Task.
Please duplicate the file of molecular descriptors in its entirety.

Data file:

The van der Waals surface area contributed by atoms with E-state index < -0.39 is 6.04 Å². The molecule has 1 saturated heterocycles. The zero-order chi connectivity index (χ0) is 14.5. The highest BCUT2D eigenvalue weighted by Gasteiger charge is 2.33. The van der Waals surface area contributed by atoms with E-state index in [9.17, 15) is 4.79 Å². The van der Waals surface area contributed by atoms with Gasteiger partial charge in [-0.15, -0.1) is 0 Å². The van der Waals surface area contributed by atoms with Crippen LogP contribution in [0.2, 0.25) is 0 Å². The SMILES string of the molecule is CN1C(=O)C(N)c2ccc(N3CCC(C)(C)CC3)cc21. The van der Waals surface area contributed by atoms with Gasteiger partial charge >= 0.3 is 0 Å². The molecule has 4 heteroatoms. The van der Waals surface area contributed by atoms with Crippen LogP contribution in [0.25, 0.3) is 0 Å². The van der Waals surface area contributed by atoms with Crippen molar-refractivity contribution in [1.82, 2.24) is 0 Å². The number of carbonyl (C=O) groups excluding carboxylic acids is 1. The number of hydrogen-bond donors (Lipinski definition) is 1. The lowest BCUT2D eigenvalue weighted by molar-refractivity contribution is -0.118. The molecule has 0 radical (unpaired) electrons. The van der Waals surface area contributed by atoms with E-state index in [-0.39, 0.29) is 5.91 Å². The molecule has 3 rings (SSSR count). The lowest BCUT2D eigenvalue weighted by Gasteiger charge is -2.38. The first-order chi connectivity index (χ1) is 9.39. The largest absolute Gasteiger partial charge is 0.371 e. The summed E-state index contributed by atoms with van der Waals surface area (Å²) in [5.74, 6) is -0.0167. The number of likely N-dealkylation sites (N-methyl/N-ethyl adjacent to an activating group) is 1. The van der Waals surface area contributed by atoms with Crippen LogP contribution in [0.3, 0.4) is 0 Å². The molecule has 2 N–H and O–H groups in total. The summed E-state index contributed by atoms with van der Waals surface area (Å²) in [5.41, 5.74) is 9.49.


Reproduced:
The van der Waals surface area contributed by atoms with E-state index < -0.39 is 6.04 Å². The molecule has 1 saturated heterocycles. The zero-order chi connectivity index (χ0) is 14.5. The highest BCUT2D eigenvalue weighted by Gasteiger charge is 2.33. The van der Waals surface area contributed by atoms with E-state index in [9.17, 15) is 4.79 Å². The van der Waals surface area contributed by atoms with Gasteiger partial charge in [-0.15, -0.1) is 0 Å². The van der Waals surface area contributed by atoms with Crippen LogP contribution in [0.2, 0.25) is 0 Å². The SMILES string of the molecule is CN1C(=O)C(N)c2ccc(N3CCC(C)(C)CC3)cc21. The van der Waals surface area contributed by atoms with Gasteiger partial charge >= 0.3 is 0 Å². The molecule has 4 heteroatoms. The van der Waals surface area contributed by atoms with Crippen LogP contribution in [0.25, 0.3) is 0 Å². The van der Waals surface area contributed by atoms with Crippen molar-refractivity contribution in [1.82, 2.24) is 0 Å². The number of carbonyl (C=O) groups excluding carboxylic acids is 1. The number of hydrogen-bond donors (Lipinski definition) is 1. The lowest BCUT2D eigenvalue weighted by molar-refractivity contribution is -0.118. The molecule has 0 radical (unpaired) electrons. The van der Waals surface area contributed by atoms with E-state index in [-0.39, 0.29) is 5.91 Å². The molecule has 3 rings (SSSR count). The lowest BCUT2D eigenvalue weighted by Gasteiger charge is -2.38. The first-order chi connectivity index (χ1) is 9.39. The largest absolute Gasteiger partial charge is 0.371 e. The summed E-state index contributed by atoms with van der Waals surface area (Å²) in [5.74, 6) is -0.0167. The number of likely N-dealkylation sites (N-methyl/N-ethyl adjacent to an activating group) is 1. The van der Waals surface area contributed by atoms with Crippen LogP contribution in [0.3, 0.4) is 0 Å². The molecule has 2 N–H and O–H groups in total. The summed E-state index contributed by atoms with van der Waals surface area (Å²) in [5.41, 5.74) is 9.49.